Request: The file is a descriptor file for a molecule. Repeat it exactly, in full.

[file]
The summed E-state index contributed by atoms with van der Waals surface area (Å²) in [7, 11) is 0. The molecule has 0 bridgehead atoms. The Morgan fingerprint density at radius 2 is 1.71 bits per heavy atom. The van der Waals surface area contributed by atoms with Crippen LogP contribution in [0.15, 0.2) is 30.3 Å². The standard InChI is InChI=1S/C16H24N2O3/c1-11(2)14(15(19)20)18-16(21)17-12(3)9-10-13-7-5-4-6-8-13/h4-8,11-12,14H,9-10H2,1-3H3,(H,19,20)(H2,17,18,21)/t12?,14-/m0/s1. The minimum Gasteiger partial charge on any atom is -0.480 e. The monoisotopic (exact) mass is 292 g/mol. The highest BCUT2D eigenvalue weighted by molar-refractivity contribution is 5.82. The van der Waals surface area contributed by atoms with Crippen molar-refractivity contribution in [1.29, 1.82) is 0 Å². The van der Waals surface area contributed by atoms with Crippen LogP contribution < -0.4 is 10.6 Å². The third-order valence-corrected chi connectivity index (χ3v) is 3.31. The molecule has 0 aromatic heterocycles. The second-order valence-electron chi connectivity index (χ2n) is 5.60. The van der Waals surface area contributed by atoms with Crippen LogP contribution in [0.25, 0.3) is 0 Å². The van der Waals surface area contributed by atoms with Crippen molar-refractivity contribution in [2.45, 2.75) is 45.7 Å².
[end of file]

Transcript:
The summed E-state index contributed by atoms with van der Waals surface area (Å²) in [7, 11) is 0. The molecule has 0 bridgehead atoms. The Morgan fingerprint density at radius 2 is 1.71 bits per heavy atom. The van der Waals surface area contributed by atoms with Crippen LogP contribution in [0.15, 0.2) is 30.3 Å². The standard InChI is InChI=1S/C16H24N2O3/c1-11(2)14(15(19)20)18-16(21)17-12(3)9-10-13-7-5-4-6-8-13/h4-8,11-12,14H,9-10H2,1-3H3,(H,19,20)(H2,17,18,21)/t12?,14-/m0/s1. The minimum Gasteiger partial charge on any atom is -0.480 e. The monoisotopic (exact) mass is 292 g/mol. The highest BCUT2D eigenvalue weighted by molar-refractivity contribution is 5.82. The van der Waals surface area contributed by atoms with Crippen molar-refractivity contribution in [1.29, 1.82) is 0 Å². The van der Waals surface area contributed by atoms with Crippen LogP contribution < -0.4 is 10.6 Å². The third-order valence-corrected chi connectivity index (χ3v) is 3.31. The molecule has 0 aromatic heterocycles. The second-order valence-electron chi connectivity index (χ2n) is 5.60. The van der Waals surface area contributed by atoms with Crippen LogP contribution in [0.25, 0.3) is 0 Å². The van der Waals surface area contributed by atoms with Crippen molar-refractivity contribution in [2.45, 2.75) is 45.7 Å².